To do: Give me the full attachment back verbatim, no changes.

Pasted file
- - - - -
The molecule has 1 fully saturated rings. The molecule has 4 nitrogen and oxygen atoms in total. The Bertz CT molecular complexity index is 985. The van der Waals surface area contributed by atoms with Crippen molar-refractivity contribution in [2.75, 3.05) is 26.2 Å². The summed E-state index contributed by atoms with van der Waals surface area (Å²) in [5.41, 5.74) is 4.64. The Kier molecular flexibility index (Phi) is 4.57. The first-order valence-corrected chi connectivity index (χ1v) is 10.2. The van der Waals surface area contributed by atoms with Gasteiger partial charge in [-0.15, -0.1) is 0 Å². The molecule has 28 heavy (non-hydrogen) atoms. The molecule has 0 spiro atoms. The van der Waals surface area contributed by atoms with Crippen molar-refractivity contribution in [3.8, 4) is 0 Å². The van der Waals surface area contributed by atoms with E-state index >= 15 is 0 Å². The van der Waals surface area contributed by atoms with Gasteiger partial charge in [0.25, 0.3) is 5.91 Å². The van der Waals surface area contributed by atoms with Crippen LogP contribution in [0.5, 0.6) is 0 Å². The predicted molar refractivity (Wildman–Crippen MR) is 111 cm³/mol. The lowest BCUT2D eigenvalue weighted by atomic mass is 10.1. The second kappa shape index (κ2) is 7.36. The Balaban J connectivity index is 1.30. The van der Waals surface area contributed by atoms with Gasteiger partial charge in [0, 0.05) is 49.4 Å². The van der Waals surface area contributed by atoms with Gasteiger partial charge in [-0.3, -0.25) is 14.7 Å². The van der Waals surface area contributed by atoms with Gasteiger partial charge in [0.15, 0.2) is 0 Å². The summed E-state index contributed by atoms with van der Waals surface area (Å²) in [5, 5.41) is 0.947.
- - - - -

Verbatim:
The molecule has 1 fully saturated rings. The molecule has 4 nitrogen and oxygen atoms in total. The Bertz CT molecular complexity index is 985. The van der Waals surface area contributed by atoms with Crippen molar-refractivity contribution in [2.75, 3.05) is 26.2 Å². The summed E-state index contributed by atoms with van der Waals surface area (Å²) in [5.41, 5.74) is 4.64. The Kier molecular flexibility index (Phi) is 4.57. The first-order valence-corrected chi connectivity index (χ1v) is 10.2. The van der Waals surface area contributed by atoms with Gasteiger partial charge in [-0.15, -0.1) is 0 Å². The molecule has 28 heavy (non-hydrogen) atoms. The molecule has 0 spiro atoms. The van der Waals surface area contributed by atoms with Crippen molar-refractivity contribution in [3.8, 4) is 0 Å². The van der Waals surface area contributed by atoms with E-state index >= 15 is 0 Å². The van der Waals surface area contributed by atoms with Gasteiger partial charge in [0.25, 0.3) is 5.91 Å². The van der Waals surface area contributed by atoms with Crippen LogP contribution in [0.5, 0.6) is 0 Å². The predicted molar refractivity (Wildman–Crippen MR) is 111 cm³/mol. The lowest BCUT2D eigenvalue weighted by atomic mass is 10.1. The second kappa shape index (κ2) is 7.36. The Balaban J connectivity index is 1.30. The van der Waals surface area contributed by atoms with Gasteiger partial charge in [0, 0.05) is 49.4 Å². The van der Waals surface area contributed by atoms with Gasteiger partial charge in [-0.3, -0.25) is 14.7 Å². The van der Waals surface area contributed by atoms with Gasteiger partial charge in [0.15, 0.2) is 0 Å². The summed E-state index contributed by atoms with van der Waals surface area (Å²) in [5, 5.41) is 0.947.